On the Templates side, we have a similar problem. If I just dove straight into those with no prior limitation analysis, what I would see is that there are enough open-ended relationships to keep things too loose for comfort (the M and H rule is the most notable of those, but the sequential relationships also factor in). I can see that certain variables—such as the GK pair you mention—have a limited number of placements, but for me I chose to draw out the two base options that play off L. However, I'd argue that it doesn't hugely matter which you choose, and that using GK would be pretty good too. Why? Because in the process of quickly sketching out the placements of GK, I learn a lot about the game (including a lot about L's options). The key, though, is not to Identify the Possibilities (which would mean drawing out every single solution), but to instead just identify the Templates, which means sketching the general direction each placement will take. I can quickly see that as GK moves to the right that the number of solutions increases rapidly, but I wouldn't be showing them all anyway so I don't lose time there. Instead, for the template where GK are 4-5, I'd do something like this, which would be helpful:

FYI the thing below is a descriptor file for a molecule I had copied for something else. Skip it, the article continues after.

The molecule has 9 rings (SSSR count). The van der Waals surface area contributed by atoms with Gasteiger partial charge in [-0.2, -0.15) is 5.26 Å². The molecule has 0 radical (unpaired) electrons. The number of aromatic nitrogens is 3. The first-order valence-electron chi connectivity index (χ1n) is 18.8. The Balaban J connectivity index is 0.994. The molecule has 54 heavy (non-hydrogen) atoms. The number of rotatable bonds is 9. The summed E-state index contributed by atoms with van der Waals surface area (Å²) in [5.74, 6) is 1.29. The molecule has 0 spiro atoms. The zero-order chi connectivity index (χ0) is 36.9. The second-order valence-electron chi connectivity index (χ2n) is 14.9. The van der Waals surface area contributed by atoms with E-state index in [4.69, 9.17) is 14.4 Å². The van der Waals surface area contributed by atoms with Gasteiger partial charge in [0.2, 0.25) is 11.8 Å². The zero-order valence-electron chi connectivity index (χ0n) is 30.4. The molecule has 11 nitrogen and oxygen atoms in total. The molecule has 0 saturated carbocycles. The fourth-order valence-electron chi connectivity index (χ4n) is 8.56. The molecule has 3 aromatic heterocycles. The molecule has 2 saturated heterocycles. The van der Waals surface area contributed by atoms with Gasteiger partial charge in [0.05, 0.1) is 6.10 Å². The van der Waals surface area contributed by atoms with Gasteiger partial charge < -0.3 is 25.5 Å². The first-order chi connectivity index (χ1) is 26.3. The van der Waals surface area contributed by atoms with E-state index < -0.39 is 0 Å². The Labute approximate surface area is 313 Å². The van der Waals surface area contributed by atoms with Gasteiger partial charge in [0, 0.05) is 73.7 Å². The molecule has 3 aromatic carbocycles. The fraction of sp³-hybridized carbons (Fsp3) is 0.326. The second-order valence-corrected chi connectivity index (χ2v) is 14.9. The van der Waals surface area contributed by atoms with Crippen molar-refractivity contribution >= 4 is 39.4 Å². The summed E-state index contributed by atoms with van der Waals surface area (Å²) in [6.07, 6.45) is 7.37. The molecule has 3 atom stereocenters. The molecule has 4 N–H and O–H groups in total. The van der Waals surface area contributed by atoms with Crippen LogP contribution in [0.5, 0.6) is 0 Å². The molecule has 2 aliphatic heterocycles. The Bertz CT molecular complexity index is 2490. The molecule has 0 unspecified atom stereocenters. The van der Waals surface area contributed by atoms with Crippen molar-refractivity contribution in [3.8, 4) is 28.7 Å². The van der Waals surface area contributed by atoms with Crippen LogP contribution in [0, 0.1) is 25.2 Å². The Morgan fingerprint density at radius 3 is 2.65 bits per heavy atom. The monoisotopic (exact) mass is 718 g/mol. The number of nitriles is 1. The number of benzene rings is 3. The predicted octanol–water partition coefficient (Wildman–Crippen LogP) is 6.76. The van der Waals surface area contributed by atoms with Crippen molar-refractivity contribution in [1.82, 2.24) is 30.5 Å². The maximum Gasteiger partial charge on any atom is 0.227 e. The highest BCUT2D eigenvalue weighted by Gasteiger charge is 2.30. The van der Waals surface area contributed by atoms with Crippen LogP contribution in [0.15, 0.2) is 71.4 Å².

• L ..... (F, H/M) ..... G ..... K ..... (M/H, J)
    1 ..... 2 ..... 3 ..... 4 ..... 5 ..... 6 ..... 7

    Sorry, the tools of this Forum don't allow me to show that quite the way I'd like, but it gets the idea across.
You actually made note of the utility of creating templates when you said that "the very process of setting them up was eye opening, didn't waste too much time, and gave me a starting point for a lot of the local setups later on." You have just described the value of identifying templates perfectly—even when we can't show everything, we often learn a lot on the way.